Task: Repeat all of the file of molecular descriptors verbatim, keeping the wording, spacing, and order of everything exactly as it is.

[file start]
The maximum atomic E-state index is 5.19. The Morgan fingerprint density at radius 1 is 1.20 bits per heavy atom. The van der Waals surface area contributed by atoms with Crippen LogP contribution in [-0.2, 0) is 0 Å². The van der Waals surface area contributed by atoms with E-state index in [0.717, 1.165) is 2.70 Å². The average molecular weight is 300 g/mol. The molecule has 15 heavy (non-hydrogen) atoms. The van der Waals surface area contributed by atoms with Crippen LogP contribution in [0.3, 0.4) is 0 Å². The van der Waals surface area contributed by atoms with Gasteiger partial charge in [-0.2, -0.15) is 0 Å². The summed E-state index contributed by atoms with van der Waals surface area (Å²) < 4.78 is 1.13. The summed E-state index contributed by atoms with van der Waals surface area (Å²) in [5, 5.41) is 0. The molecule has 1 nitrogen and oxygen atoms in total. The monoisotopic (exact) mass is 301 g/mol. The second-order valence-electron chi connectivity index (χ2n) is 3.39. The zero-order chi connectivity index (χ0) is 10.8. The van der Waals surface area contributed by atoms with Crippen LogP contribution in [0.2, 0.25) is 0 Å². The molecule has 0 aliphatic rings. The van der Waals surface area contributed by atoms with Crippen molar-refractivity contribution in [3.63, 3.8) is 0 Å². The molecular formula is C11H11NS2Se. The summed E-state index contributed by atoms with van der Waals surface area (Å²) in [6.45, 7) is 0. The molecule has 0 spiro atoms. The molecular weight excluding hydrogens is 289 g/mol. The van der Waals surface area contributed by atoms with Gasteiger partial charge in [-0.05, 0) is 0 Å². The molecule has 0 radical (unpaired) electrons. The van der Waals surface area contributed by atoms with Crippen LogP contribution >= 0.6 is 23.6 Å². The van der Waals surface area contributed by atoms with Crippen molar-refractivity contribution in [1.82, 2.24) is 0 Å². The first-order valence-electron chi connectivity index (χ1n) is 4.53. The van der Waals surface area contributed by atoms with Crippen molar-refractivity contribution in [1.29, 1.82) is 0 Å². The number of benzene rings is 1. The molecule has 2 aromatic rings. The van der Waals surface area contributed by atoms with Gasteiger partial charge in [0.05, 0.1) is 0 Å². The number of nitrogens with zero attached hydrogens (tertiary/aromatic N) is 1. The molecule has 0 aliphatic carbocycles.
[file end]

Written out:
The maximum atomic E-state index is 5.19. The Morgan fingerprint density at radius 1 is 1.20 bits per heavy atom. The van der Waals surface area contributed by atoms with Crippen LogP contribution in [-0.2, 0) is 0 Å². The van der Waals surface area contributed by atoms with E-state index in [0.717, 1.165) is 2.70 Å². The average molecular weight is 300 g/mol. The molecule has 15 heavy (non-hydrogen) atoms. The van der Waals surface area contributed by atoms with Crippen LogP contribution in [0.3, 0.4) is 0 Å². The van der Waals surface area contributed by atoms with Gasteiger partial charge in [-0.2, -0.15) is 0 Å². The summed E-state index contributed by atoms with van der Waals surface area (Å²) < 4.78 is 1.13. The summed E-state index contributed by atoms with van der Waals surface area (Å²) in [5, 5.41) is 0. The molecule has 1 nitrogen and oxygen atoms in total. The monoisotopic (exact) mass is 301 g/mol. The second-order valence-electron chi connectivity index (χ2n) is 3.39. The zero-order chi connectivity index (χ0) is 10.8. The van der Waals surface area contributed by atoms with Crippen LogP contribution in [0.2, 0.25) is 0 Å². The molecule has 0 aliphatic rings. The van der Waals surface area contributed by atoms with Crippen molar-refractivity contribution in [3.63, 3.8) is 0 Å². The molecular formula is C11H11NS2Se. The summed E-state index contributed by atoms with van der Waals surface area (Å²) in [6.45, 7) is 0. The molecule has 0 spiro atoms. The molecular weight excluding hydrogens is 289 g/mol. The van der Waals surface area contributed by atoms with Gasteiger partial charge in [-0.05, 0) is 0 Å². The molecule has 0 radical (unpaired) electrons. The van der Waals surface area contributed by atoms with Crippen LogP contribution >= 0.6 is 23.6 Å². The van der Waals surface area contributed by atoms with Crippen molar-refractivity contribution in [1.82, 2.24) is 0 Å². The first-order valence-electron chi connectivity index (χ1n) is 4.53. The van der Waals surface area contributed by atoms with Crippen molar-refractivity contribution in [1.29, 1.82) is 0 Å². The number of benzene rings is 1. The molecule has 2 aromatic rings. The van der Waals surface area contributed by atoms with Gasteiger partial charge in [0.05, 0.1) is 0 Å². The number of nitrogens with zero attached hydrogens (tertiary/aromatic N) is 1. The molecule has 0 aliphatic carbocycles.